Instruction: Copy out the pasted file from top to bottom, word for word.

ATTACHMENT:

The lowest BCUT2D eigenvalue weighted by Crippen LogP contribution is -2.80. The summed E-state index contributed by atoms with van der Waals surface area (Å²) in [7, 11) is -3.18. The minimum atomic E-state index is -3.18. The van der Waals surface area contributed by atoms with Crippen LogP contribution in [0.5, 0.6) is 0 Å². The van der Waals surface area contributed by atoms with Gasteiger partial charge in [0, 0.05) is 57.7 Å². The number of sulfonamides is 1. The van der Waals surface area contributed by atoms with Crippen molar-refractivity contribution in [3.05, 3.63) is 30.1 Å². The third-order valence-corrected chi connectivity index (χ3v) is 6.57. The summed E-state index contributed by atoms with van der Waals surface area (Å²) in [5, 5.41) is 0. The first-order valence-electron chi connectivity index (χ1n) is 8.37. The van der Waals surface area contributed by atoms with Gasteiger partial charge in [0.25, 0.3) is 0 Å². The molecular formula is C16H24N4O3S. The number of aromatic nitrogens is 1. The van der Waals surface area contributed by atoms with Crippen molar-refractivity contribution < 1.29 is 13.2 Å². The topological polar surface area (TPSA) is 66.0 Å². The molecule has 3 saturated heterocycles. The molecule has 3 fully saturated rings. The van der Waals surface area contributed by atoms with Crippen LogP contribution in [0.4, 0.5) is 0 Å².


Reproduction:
The lowest BCUT2D eigenvalue weighted by Crippen LogP contribution is -2.80. The summed E-state index contributed by atoms with van der Waals surface area (Å²) in [7, 11) is -3.18. The minimum atomic E-state index is -3.18. The van der Waals surface area contributed by atoms with Crippen LogP contribution in [0.5, 0.6) is 0 Å². The van der Waals surface area contributed by atoms with Gasteiger partial charge in [0, 0.05) is 57.7 Å². The number of sulfonamides is 1. The van der Waals surface area contributed by atoms with Crippen molar-refractivity contribution in [3.05, 3.63) is 30.1 Å². The third-order valence-corrected chi connectivity index (χ3v) is 6.57. The summed E-state index contributed by atoms with van der Waals surface area (Å²) in [5, 5.41) is 0. The first-order valence-electron chi connectivity index (χ1n) is 8.37. The van der Waals surface area contributed by atoms with Gasteiger partial charge in [0.25, 0.3) is 0 Å². The molecular formula is C16H24N4O3S. The number of aromatic nitrogens is 1. The van der Waals surface area contributed by atoms with Crippen molar-refractivity contribution < 1.29 is 13.2 Å². The topological polar surface area (TPSA) is 66.0 Å². The molecule has 3 saturated heterocycles. The molecule has 3 fully saturated rings. The van der Waals surface area contributed by atoms with Crippen LogP contribution in [0.4, 0.5) is 0 Å².